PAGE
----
SPI Discussing Food Truck Permits Amid Lawsuit
SOUTH PADRE ISLAND – A city's legal limits to regulate food trucks is at the center of a lawsuit filed against South Padre Island. The lawsuit also prompted an emergency council meeting Monday.
City leaders met to discuss food trucks ordinances including changing, amending or rescinding them.
South Padre Island attracts surfers, swimmers, anglers and all kinds of people on the move.
Mobile restaurants, or food trucks, are catching on with the demographic. It's inspired many like Erika Lerma to venture into business. For her, a food truck is a way to keep her nonprofit, SurfVive, going.
Lerma says, "We’ve done three full summers so far of offering free surfing lessons for the community once a week on Sundays at Isla Blanca Park. And, we wanted to start the food truck to help fund that organization and also the community garden that we had planned for the area."
Lerma acquired a permit from the county but was told by the city she needed one from them, too. She was informed, at the time, the city had reached its capacity on how many food trucks can have a permit, and that she would need to wait. She was also advised of the ordinance requirements for having a food truck in South Padre Island.
She recalled, "We were told we didn’t have permission from a restaurant owner, and that was the main issue. We have contracts to dispose our waste. We have a self-contained food truck that meets strict health and safety requirements. We just didn’t know why we had to ask a restaurant owner for permission.”
Lerma filed a lawsuit through her attorney, Arif Panju. He works as the Texas Managing Attorney for the Institute for Justice. They have defended multiple street vendors across the country.
Panju says, “All of them deal with this issue of whether or not you can use government power to pick winners and losers engaged in protectionism.”
They are legally challenging the cap of 12 food truck permits established by the ordinance, and the portion that reads, “Applicant must be supported locally and have the signature of an owner or designee of a licensed, free-standing food unit on South Padre Island before being eligible for a permit. Limit one local owner's (or designee's) signature per applicant.”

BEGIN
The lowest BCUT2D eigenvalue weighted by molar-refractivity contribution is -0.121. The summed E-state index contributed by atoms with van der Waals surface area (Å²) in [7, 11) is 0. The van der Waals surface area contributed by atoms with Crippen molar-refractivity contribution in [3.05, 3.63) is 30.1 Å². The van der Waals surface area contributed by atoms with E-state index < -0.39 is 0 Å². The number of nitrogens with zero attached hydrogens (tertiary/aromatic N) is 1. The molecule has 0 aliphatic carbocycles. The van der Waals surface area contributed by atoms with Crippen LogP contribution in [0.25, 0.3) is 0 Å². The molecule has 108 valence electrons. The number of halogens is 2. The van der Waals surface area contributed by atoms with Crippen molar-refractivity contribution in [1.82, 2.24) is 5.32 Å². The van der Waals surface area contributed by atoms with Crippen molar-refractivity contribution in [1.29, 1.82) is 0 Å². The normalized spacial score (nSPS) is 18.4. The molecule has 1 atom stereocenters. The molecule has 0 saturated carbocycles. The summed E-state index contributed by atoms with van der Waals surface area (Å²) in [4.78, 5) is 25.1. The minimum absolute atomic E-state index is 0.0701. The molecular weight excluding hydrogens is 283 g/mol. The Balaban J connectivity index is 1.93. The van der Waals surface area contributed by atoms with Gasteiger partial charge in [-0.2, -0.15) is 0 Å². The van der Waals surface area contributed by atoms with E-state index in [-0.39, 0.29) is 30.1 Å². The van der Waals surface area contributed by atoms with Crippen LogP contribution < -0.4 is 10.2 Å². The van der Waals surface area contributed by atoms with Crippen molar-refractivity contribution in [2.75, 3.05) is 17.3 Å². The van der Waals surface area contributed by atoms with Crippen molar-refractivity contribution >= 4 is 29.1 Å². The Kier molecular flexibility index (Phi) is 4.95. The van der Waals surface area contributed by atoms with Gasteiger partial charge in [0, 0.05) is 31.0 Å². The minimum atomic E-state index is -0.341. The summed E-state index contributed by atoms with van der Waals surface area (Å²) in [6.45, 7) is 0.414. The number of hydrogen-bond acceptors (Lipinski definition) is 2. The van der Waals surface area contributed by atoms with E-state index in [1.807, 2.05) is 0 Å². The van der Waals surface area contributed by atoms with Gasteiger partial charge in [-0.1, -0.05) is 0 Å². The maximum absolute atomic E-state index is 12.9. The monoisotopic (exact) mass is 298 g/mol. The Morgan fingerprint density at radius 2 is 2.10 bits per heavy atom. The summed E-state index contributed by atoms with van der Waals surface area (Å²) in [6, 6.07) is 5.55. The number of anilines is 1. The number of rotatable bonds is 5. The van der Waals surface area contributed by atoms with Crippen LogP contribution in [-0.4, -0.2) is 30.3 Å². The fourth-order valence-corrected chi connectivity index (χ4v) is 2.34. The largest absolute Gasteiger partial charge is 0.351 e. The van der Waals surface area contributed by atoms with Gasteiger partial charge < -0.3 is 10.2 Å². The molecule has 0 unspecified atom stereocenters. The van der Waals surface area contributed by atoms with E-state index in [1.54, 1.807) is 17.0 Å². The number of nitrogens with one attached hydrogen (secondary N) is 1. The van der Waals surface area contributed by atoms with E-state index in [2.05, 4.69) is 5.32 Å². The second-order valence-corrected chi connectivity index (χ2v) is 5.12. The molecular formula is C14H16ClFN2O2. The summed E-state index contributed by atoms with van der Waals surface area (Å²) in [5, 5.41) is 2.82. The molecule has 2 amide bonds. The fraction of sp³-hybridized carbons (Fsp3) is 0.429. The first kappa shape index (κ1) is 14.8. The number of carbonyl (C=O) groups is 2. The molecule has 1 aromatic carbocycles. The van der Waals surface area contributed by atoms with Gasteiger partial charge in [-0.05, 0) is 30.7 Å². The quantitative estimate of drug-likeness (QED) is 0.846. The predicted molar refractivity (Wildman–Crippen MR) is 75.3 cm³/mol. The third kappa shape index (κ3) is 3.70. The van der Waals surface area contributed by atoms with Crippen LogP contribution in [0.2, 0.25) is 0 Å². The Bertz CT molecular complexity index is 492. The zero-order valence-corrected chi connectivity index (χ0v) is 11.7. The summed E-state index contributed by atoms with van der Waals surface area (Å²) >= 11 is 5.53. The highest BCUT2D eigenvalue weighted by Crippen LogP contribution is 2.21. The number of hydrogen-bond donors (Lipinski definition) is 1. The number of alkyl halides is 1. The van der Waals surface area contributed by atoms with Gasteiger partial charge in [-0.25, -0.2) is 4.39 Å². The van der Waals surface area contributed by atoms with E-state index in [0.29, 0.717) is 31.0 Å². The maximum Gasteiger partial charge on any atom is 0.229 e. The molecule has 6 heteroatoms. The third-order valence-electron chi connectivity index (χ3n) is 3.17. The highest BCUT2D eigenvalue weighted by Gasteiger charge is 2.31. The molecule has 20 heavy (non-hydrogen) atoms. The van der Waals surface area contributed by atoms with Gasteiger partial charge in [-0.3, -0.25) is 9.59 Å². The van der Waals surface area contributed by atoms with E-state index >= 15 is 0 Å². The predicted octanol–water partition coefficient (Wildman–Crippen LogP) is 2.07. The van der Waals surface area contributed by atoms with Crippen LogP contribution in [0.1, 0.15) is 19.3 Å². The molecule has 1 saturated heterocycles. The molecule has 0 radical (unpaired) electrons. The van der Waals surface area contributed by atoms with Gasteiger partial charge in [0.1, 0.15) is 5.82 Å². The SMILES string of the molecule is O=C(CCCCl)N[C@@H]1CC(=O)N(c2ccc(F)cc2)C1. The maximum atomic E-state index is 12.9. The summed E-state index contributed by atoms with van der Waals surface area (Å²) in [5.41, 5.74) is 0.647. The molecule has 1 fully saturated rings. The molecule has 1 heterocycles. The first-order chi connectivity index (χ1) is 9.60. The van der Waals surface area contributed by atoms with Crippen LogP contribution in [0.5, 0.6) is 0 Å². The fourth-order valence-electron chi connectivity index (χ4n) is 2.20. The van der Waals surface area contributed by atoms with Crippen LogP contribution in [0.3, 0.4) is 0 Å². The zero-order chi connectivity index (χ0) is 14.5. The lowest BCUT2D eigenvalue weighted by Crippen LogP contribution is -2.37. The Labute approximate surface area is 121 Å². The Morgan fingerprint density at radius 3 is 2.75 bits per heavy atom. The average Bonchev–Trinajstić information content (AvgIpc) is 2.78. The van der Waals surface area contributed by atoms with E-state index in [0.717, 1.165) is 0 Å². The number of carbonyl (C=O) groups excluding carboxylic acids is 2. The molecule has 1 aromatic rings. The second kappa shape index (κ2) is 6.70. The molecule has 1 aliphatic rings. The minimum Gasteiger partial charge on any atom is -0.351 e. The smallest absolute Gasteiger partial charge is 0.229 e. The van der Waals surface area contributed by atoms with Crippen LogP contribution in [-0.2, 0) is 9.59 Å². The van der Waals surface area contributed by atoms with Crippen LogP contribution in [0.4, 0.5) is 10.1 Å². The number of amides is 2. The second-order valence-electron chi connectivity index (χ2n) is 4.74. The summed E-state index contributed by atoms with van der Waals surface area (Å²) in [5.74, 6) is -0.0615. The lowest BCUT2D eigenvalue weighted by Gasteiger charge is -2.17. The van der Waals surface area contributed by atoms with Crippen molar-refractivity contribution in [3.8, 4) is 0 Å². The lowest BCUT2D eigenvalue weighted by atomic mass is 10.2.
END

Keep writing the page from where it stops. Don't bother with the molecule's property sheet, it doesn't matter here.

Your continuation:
The plaintiffs contend this means brick and mortar restaurants have to sign off on whether a food truck can get a permit.
In Monday's council meeting, leaders planned to talk about changing or doing away with this ordinance. Multiple food truck owners showed up concerned including Jerry Leal, owner of Pineapple Ninja.
“To hear something like this going on is unsettling, because we don’t believe the island to be a place that pushes away business. We believe it embraces it,” said Leal.
After the city spent 36 minutes in executive session during the meeting, they emerged to discuss whether they would be changing or rescinding the food truck ordinance.
Ricardo Navarro, South Padre Island city attorney, says, “I think the issue given the way the lawsuit is written is going to be competing visions about where the regulatory lines are going to be drawn.”
Ultimately, Navarro advised the council to table the item until they can look further into the legislative issues at work. The council complied.
The lawsuit is requesting a state district judge stop the ordinance from being enforced as is. Until then, the current ordinances will remain in place.
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